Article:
Interview with Aaron Patzer, founder of

February 19, 2008 in An interview

I first started paying attention to Mint when my brother, a dirt-poor college student sent me an arm-flapping, breathless, urgent email telling me how he'd signed up at and that it found a $9 per month charge from an obscure company. Mint had flagged it to his attention. It turned out to be a scam. After a struggle with the scammers my brother got a $328 refund, and a stop to the bleeding. He had spent five minutes with Not a bad ROI.

Aaronpatzerheadshot Aaron Patzer started Mint when he was just 25. One of those freakishly-smart guys, he started playing around with computers when he was six years old, ran a BBS when he was 10, and started his first web development business when he was 16. Which was in 1996.

He attended Duke University earning undergrad degrees in computer science, and electrical engineering, and computer engineering. He then started a Ph.D. thinking that was a requirement of any good inventor. He found that to be "thoroughly impractical" and instead earned his MSEE from Princeton University.

What followed was work for IBM working on the Cell microprocessor (used in the Playstation 3, and it has three of his patents on it) then for a startup, Nascentric where he learned how to build a company from scratch.

During this time Aaron was working 70-80 hours a week, and neglecting his finances. After a disappointing experience with Microsoft Money, and Intuit's Quicken he figured there had to be an easier, quicker, and more automated way to organize his finances.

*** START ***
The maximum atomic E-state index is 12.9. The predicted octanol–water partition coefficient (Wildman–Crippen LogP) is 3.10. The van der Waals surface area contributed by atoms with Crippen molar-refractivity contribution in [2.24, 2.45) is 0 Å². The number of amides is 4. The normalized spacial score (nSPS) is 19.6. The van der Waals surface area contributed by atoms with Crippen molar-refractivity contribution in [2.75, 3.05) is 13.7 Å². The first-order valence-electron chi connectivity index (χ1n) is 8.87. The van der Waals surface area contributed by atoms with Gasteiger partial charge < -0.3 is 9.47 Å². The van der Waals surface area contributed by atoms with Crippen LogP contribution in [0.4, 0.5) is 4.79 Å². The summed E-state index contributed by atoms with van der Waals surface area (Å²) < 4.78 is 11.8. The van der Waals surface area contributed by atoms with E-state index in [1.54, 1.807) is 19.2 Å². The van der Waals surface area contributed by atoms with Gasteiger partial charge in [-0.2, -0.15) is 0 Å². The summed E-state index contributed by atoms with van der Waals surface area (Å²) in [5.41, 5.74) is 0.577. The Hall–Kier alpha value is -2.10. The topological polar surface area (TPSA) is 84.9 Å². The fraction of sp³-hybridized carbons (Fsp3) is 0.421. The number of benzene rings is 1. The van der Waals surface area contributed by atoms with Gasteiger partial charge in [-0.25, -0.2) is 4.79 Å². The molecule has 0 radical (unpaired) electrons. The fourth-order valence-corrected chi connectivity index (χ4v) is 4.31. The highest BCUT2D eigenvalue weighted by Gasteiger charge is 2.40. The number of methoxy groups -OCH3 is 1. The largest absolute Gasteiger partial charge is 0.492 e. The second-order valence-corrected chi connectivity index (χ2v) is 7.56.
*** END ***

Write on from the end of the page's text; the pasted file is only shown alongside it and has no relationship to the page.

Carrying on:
The company that would become Mint was born.

In mid 2007 he emerged from stealth mode and launched at the Techcrunch40 conference on September 18, 2007. Among 700 startups, narrowed to 40, Mint went on to win the event.

In its first month, Mint signed up 50,000 users.

By the end of the year, it had passed the 100,000 user mark.

My interview with Aaron:

1. What did the first few months look like?

I got this idea in my head that I really don’t want to put so much work into my finances anymore – I want to make the whole process effortless and automated.  I began to think about the business nights and weekends.  But it’s hard to find the time when you’ve got a full-time (and very demanding job).  One day I said to myself: “If I give it 100% and fail, I can live with that.  But I can’t live with going half-way, part-time.”  So on March 1, [2006] I quit my job and began working on Mint.  The first few months were tough. I was 25 at the time, and basically oscillated day to day between thinking "This is the greatest idea ever!" and "This will never work.  Who am I to take on Intuit and Microsoft?  If this was a good idea, someone would have done it before." It’s very emotional, and I don’t think people ever tell you about that.  You see your net worth quickly draining, you have no idea what’s going to happen next, and you’re sitting alone in a room with no help, no resources, just your brain and sheer will-power.  When ever I got down, I would listen to "That’s Life" by Frank Sinatra, or think about a Shakespeare quote I liked as a kid: "Our doubts are traitors, and make us lose the good we might oft win, by fearing to attempt."